Electronics, Flea Markets

Kyoritsu KEW-6610 – Cleanup

I found this Kyoritsu KEW-6610 at a flea market, early on a rainy morning. I decided to buy it since it still had the original case.

Table of Contents


I took some photos when I got home. It was still wet and battery compartment was heavily corroded:

Removing the blue/green corrosion

I first tried to use baking soda mixed with water, but this didn’t do much. I switched to vinegar and finally there were some results. Using a toothpick, bits / flakes of corrosion started to come off.

However, vinegar seem to make it worst also, and it took me few days to realize this. My goal was not to use any metal scraping, to try to preserve as much as the original material as possible. To convince the more ticker corrosion / stubborn bits to soften up, I was wetting the tabs with vinegar and leave them for next day. Next day to discover that even more blue / green corrosion spots would appear. Eventually, I realized it is not going better with vinegar. While it does remove corrosion, it also triggers new buildups.

I had to resort to using metal scraping, eventually going for a thin layer of oil to cover the tabs. The hope is that the oil will limit copper getting corrosion long term.

The tabs can’t be removed – they are riveted and then soldered. To apply the oil without bending foward the taps, I used a thin piece of carton soaked in oil.

Cleaning the knob

The knob has white paint on it and it was dusty. Was afraid I may destroy the paint, so I used a very soft brush and water to chase the dust away. Paint stayed intact.

Opening up

To open the Kyoritsu KEW-6610 meter, only three screws need to come undone. Two next to the panel and one holding the knob down – which also has to be removed. Then the face plate just comes off. Very serviceable.

I wanted to open it up just to clean the dust that has accumulated on the dial. There were also many small bits of plastic that I believe scrubbed off the knob. I brushed away as much as possible. There are few black spots on the mirror, but they don’t come off – I think the mirror is chipped (or corroded) there.

Testing the Kyoritsu KEW-6610

I decided to use my cheap power supply to test the meter in DC. It seems accurate till the middle of the scale, but once past, it shows 10V as being 9.9V (so about 1% off).

For the Ohm range, I picked a 180kΩ pot and it seems it indicates fine:


The most annoying problem is that the leads are very loose on the DC / Ohms scale:

Loose test leads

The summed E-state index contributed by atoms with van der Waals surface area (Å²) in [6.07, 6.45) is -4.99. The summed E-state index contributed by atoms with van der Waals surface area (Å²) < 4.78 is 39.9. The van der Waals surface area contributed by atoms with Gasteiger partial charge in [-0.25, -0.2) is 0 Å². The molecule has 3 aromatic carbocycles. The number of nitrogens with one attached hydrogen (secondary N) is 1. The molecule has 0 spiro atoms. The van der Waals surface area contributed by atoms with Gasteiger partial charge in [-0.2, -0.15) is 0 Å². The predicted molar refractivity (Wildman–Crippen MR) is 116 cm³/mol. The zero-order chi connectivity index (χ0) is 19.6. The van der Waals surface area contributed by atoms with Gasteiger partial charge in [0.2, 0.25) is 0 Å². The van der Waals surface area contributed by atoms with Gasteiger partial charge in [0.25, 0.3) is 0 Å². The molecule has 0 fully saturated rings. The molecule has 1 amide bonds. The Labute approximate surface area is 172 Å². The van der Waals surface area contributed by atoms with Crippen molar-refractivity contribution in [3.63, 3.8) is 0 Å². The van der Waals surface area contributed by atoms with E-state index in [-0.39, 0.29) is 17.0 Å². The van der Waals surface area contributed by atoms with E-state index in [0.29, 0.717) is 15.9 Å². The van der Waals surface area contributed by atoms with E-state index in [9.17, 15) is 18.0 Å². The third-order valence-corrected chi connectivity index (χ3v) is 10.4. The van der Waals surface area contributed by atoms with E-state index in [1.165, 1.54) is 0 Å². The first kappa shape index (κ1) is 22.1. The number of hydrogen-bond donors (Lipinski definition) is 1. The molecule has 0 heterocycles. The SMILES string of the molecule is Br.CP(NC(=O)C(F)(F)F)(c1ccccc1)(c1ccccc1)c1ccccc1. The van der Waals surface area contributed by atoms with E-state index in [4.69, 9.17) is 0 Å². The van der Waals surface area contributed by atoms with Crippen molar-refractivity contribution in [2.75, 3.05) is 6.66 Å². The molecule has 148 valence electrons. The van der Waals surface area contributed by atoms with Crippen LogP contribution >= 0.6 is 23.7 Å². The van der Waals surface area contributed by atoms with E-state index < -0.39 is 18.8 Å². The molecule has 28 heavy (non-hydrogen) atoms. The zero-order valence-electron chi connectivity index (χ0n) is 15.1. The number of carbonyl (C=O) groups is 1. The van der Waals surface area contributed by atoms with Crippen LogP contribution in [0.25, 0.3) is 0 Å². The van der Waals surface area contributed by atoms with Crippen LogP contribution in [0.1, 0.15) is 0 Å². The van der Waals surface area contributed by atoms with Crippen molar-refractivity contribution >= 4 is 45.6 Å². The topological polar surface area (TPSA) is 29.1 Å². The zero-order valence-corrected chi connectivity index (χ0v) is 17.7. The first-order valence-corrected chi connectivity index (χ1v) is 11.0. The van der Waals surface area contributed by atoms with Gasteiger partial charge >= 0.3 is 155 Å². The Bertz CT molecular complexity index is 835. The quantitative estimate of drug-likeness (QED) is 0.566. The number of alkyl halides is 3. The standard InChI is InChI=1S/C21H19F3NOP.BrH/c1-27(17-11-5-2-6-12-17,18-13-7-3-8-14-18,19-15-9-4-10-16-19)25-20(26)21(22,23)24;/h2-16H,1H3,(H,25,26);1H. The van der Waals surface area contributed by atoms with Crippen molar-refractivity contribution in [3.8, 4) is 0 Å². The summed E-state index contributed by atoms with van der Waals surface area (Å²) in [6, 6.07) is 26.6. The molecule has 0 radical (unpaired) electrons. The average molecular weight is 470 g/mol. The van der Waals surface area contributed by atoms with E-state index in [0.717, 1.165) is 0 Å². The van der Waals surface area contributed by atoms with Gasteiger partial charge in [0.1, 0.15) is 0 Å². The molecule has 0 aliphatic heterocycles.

Looking inside, the 10A AC as well as the VA AC posts have a spring leaf pushing against the leads, providing very good contact. Those leafs serve as switches too. However, the DC / Ohms posts are normal standoff posts. I think these leads are not original. I found in an ad (Electronics Australia 1971 (Nr.4)) that the leads are right angled, not vertical. I could have tried to squeeze the posts, but I will probably not use the meter, so I didn’t try.

Another problem is that I found the plastic cracked. Even if the corner is a little chipped, it seems that the crack is is longer.

Attempted calibration

I don’t have any device with certified calibration, the best I could do is with a mix of LB02A for Current (lower scales), a Fluke 116 meter for resistances and an SDG 2042X for small AC/DC voltages.

I found no calibration procedure for the meter. The schematics are available online, but they are not clear either.

The most annoying was DC range, showing 9.9V instead of 10V. I took good notes where the pots are set, and started fiddling with them. For DC Voltage calibration, the only one that made a difference was VR1. I was able to get the meter to show 9.95V for 10V by just taking VR1 to the bottom of the scale (reading almost 0 ohms).

But VR1 looks like a ‘master’ pot, directly in series with the analog meter itself. It affects all measurements. Tweaking VR1 for DC I ended up with corrupted current measurements. Those thankfully have their dedicated pot, VR2, which allowed me to bring the meter back into the range for current.

Ohms reading are now slightly off, a 115.2ohms resistor is reported as a 110 and that is more than 3% (while the manual says it must be 3% all across the scale). There is no other pot for Ohms except VR4 (which is the Zero Ohms adjust). The only remaining pot is VR1. So I’d have to dial back VR1, accept the 9.9V instead of 10V (1%) and to get the Ohms back under the 3%.

I gave up on alignment and put the pots back to original position. I doubt this will ever work better. Next steps would be to fully take the meter apart, inspect all resistances and the analog meter itself. And hope it is not the meter itself. I saw how it is inside, now, onto the next project!

Few more photos:

Leave a Reply